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Exercise can protect against cold and flu

‘Tis the season, all right. But unlike the 12 days of Christmas, cold and flu season doesn’t discriminate between naughty or nice.

‘Tis the season, all right. But unlike the 12 days of Christmas, cold and flu season doesn’t discriminate between naughty or nice.

The best medicine remains the flu shot — and to a lesser extent, regularly washed hands. But exercise also plays an important role in warding off unwanted germs.

According to various studies, regular exercise boosts the immune system by increasing the flow of antibodies — the first line of defense against bacteria and viruses.

“Of my patients, the ones that exercise a lot, I just don’t see them that much,” said Dr. Amy Fogelman, a physician at Mass General Hospital. “I certainly do feel like people that are healthier overall have stronger immune systems and are less likely to get sick.”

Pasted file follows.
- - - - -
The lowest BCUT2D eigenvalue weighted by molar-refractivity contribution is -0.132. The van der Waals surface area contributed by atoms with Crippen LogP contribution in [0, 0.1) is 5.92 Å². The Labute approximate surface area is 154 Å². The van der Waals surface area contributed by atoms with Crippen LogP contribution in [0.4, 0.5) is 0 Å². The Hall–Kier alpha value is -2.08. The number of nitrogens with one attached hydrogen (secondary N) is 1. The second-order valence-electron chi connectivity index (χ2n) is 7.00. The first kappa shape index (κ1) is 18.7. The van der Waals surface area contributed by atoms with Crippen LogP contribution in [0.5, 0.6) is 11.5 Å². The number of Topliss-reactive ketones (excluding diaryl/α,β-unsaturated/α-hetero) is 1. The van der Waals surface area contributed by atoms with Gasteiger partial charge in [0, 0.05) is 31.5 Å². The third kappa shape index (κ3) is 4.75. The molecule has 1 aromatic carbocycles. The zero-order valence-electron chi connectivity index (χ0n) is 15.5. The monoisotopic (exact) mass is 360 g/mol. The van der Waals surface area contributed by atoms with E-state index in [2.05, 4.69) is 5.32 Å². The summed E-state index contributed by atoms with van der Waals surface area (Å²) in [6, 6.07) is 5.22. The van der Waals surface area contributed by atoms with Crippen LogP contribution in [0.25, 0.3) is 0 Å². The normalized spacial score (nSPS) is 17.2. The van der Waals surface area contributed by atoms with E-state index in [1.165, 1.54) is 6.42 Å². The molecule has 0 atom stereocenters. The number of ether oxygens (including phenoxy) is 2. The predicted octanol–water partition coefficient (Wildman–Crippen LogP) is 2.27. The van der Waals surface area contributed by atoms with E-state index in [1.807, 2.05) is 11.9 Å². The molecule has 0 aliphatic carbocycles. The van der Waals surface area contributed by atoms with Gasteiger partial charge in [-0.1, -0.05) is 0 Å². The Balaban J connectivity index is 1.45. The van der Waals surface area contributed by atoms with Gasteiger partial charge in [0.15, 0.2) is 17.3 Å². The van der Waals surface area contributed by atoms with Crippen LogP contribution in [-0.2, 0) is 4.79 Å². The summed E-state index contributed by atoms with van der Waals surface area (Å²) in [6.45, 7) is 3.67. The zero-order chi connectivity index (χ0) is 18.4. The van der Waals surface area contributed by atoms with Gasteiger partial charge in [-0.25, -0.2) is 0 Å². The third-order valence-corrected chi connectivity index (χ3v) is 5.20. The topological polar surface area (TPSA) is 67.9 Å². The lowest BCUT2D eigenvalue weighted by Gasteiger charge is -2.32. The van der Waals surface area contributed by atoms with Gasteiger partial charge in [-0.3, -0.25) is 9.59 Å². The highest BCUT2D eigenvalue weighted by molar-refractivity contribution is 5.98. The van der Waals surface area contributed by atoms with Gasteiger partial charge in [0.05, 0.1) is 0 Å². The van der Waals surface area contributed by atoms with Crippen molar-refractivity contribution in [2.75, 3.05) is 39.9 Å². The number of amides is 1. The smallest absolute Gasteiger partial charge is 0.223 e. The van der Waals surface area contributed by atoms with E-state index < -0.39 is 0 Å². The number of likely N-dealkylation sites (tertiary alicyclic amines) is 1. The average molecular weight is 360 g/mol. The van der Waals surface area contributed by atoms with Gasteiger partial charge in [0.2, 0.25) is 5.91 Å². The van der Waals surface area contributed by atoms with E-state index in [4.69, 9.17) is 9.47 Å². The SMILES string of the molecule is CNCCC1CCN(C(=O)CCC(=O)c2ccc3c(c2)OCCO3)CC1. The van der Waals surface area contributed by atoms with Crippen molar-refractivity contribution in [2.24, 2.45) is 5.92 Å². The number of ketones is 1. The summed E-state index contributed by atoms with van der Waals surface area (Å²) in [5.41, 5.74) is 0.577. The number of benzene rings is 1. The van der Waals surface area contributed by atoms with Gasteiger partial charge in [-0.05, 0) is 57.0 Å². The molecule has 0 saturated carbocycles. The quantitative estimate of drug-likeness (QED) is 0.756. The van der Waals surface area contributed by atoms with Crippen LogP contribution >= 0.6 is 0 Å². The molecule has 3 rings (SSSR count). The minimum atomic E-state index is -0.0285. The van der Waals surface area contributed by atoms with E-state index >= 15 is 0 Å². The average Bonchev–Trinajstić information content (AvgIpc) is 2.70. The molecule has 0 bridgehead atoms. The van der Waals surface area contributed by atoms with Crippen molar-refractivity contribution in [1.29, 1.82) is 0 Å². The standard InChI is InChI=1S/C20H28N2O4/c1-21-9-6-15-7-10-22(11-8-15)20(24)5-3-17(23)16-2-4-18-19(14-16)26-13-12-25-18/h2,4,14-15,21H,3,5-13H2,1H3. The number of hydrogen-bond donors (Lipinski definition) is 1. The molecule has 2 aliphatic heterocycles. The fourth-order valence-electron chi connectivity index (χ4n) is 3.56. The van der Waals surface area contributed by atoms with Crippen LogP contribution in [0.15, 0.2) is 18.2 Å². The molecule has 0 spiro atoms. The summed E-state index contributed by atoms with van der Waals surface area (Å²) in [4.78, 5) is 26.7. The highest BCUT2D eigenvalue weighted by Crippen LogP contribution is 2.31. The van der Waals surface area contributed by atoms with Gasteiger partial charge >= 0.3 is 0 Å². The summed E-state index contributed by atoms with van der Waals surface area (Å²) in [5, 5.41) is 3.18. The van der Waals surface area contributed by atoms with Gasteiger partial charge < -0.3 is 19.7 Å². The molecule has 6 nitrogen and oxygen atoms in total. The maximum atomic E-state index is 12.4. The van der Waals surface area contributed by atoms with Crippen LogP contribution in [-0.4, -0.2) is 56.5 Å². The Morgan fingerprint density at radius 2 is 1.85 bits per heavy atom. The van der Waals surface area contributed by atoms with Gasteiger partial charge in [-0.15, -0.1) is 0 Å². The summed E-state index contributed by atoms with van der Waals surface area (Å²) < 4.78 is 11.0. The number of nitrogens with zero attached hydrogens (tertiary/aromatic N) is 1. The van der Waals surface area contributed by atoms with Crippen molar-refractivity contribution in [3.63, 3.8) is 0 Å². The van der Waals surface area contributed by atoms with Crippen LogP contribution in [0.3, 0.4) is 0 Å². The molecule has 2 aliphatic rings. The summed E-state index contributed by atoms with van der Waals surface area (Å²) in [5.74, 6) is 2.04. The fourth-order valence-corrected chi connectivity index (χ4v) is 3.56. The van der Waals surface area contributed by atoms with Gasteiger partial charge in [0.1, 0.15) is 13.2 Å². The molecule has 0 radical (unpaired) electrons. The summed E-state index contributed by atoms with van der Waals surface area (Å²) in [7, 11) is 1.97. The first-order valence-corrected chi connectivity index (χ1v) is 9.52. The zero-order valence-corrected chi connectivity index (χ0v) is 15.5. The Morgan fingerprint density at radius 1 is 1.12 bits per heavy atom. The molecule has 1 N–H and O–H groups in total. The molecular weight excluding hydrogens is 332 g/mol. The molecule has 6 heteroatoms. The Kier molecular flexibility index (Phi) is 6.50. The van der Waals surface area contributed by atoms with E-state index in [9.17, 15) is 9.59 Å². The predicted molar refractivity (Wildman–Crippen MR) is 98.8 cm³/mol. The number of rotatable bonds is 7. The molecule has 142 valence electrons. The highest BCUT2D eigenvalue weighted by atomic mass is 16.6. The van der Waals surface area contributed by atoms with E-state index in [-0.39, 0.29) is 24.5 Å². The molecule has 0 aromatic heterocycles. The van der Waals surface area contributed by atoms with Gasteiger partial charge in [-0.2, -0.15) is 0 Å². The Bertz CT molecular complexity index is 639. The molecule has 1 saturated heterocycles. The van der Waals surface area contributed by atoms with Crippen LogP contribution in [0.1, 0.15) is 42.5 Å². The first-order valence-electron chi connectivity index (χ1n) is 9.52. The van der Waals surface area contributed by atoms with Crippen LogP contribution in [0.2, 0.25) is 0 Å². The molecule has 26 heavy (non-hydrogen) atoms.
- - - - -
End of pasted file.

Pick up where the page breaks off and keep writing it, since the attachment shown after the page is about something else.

Of course, cold and flu bugs will inevitably hit their mark. Exercise can then go from helpful to harmful, depending on the location of the virus.

“If you’re sick from the neck up, then it’s okay to exercise,” Dr. Fogelman said. “But from the neck down, you shouldn’t, because there might be something going on with your lungs.”

In concert with a sound body in the fight against flu is a sound mind, says Victoria Garcia Drago, a certified yoga instructor in Boston.

“The cold season is also holiday season, and a lot of people are under stress,” Garcia Drago said. “When you’re stressed out, your immune system gets wiped out. When you’re at peace with your body, you’re more likely to want to exercise, to eat and sleep better. If you have a stronger mind, you’re less likely to get anything.”

 
 
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